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Washington lawmakers vow to resolve stalemate on immigration issue

By , Columbian politics reporter
Published: February 18, 2018, 6:02am

Despite multiple promises and weeks of negotiation, a piece of bipartisan legislation intended to protect ‘Dreamers,’ young immigrants, failed Friday.

Four proposals made it to a vote in the Senate but none reached the 60-vote threshold and the House was unable to put forth legislation at all. Threats from the White House earlier in the week to veto a bill didn’t help either.

With the failed vote behind them, Washington’s lawmakers pledge to keep working toward legislation protecting those vulnerable immigrants from deportation.

Sen. Patty Murray, D-Wash., said she will not stop fighting until suitable legislation is passed.

“Because President Trump and Congressional Republicans have refused to work with us to pass the clean DREAM Act, which would allow the millions of people who are currently living in fear to stay in the country they call home and start down the path to citizenship, I am working with Democrats and Republicans to see what can actually pass through this Republican Congress and get signed into law to protect as many people as possible while doing as little harm as possible to our immigration system and our American values,” Murray said in a statement.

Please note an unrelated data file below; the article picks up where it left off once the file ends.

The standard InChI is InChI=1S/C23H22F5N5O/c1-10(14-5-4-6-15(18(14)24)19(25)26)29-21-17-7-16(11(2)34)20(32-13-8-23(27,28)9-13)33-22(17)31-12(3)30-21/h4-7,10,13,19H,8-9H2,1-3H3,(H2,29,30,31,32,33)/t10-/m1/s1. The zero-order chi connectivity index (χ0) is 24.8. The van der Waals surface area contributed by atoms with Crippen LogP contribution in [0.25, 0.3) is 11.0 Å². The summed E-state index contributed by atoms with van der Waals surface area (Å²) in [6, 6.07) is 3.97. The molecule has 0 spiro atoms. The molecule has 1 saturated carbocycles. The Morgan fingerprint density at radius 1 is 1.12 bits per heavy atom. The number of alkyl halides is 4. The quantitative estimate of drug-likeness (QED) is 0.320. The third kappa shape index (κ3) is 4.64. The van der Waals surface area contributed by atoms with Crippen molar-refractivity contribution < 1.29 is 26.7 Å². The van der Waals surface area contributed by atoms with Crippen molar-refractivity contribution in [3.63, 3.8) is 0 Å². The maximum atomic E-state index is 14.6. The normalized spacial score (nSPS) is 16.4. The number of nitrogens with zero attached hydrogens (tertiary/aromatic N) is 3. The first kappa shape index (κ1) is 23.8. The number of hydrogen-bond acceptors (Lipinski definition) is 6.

Across the aisle, Rep. Jaime Herrera Beutler, R-Battle Ground, said she finds the failure disappointing.

“Everyone agrees that our immigration system is broken, and both parties should be involved in fixing the problems it’s created,” she said in a statement. “We must provide certainty for those individuals who were brought to the U.S. through no choice of their own and work to provide a way for them to stay in the country legally.”

Herrera Beutler favors an approach that offers protection for DACA recipients and increased border control.

Border control is a sticking point for Murray. The inclusion of such provisions garnered votes in favor of two bills and votes against the remaining proposals from the senator. Sen. Maria Cantwell, D-Wash., also split her votes against the proposed bills but could not be reached for comment by press time.

“I will be working to change these specific provisions as this process continues,” she said earlier.

The terms of an eventual agreement certainly differ but one thing both parties appear to agree on is the need for immediate action.

Katy Sword: 360-735-4534; katy.sword@columbian.com. Twitter: twitter.com/katysword

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